Taliban still supported in Pakistan: Ex-Pentagon official
WASHINGTON (Pajhwok): As recent attacks in Kabul and Khost bore the Haqqani network’s signatures, a former top Pentagon official has alleged the Taliban continued to receive financial and logistical support from Pakistan.
“The attacks in Kabul and Khost, to me, bore all the signatures of the Haqqani Network, a Taliban group resident in Pakistan and with long-standing ties to Pakistan’s intelligence services,” David S. Sedney, a former Deputy Assistant Secretary of Defense for Afghanistan, Pakistan and Central Asia from 2009-2013, told lawmakers during a Congressional hearing this week.
He said the large amounts of weapons and explosives used by the Taliban throughout Afghanistan showed they had financing and logistics infrastructure to move the military equipment from their depots and supply chains in Pakistan to wherever needed in Afghanistan.
In his testimony before the House Foreign Affairs Committee’s Subcommittee on the Middle East and North Africa, Sedney said: “Beyond equipment from Pakistani sources, fighters from Pakistan – in most cases ethnic Pashtuns educated in jihad in extremist mosques in areas of Pakistan bordering Afghanistan – were widely used in some of the Taliban offensives.”
“While some of these fighters are from Afghan families that fled Afghanistan in past decades, they generally were born and raised in Pakistan and often made their first trip to Afghanistan in order to fight or to carry out suicide attacks,” he said.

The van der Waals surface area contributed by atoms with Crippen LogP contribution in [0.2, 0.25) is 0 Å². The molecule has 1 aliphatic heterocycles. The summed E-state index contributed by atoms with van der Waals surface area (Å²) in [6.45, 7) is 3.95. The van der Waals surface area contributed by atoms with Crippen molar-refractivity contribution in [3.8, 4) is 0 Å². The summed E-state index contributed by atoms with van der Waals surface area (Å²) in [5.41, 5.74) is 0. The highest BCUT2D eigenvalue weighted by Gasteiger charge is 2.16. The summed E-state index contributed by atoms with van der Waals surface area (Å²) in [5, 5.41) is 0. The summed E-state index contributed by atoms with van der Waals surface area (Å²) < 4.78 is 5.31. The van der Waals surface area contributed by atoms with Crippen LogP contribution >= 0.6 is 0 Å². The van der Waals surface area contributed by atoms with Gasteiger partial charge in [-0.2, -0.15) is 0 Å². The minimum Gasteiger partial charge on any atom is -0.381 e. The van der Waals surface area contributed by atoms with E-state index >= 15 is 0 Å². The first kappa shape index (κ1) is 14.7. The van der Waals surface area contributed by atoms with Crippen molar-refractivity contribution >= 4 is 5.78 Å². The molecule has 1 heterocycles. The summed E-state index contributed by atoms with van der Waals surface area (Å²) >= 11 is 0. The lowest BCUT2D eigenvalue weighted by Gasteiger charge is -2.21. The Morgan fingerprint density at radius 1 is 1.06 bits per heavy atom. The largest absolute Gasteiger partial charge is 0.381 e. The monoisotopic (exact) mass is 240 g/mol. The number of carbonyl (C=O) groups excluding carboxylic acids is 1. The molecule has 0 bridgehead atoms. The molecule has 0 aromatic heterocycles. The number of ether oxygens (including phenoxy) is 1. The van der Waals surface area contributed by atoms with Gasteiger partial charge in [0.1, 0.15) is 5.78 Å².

Sedney said beyond the increased breadth and intensity of the Taliban attacks, perhaps most worrying for the 2016 fighting season “is an evolution in the tactics, techniques and procedures used by the Taliban forces.”
“As described to me by multiple sources, the Taliban for the first time in over a decade began using massed forces – beginning with scores of fighters, then hundreds in some of their operations,” he noted.
“The Taliban offensives included use of Uzbek and other foreign fighters as “shock troops,” the Taliban version of Special Forces, a technique they used in their offensives of the late 1990s, but had rarely employed in recent years.
These foreign forces were key to the October battle for the northern city of Kunduz. The Taliban also seemed better armed and better financed then in the past, according to many of those I spoke with,” he said.
Sydney said the Afghan forces will be at this disadvantage facing a well-armed, well-financed Taliban that will, as it has for the past 14 years, have spent the winter refitting in Pakistan, holding senior level planning meetings there, and coming up with their strategy and campaign plan for 2016.
“When that new campaign plan is announced, typically in the spring, my fear is that rather than a status quo title and goal, like this year’s “Perseverance,” the Taliban’s next offensive will reflect their success of the past year and aim to take over parts of Afghanistan,” he said.
“That will be hard to do, as the Afghan forces remain capable and motivated. I do not believe the Taliban will succeed in 2016. But, in the absence of needed enablers and with US forces restricted from providing effective enabler assistance, the Taliban’s ability to, at a minimum, kill more Afghan civilians and security forces will be greater next year than this year,” Sydney said.
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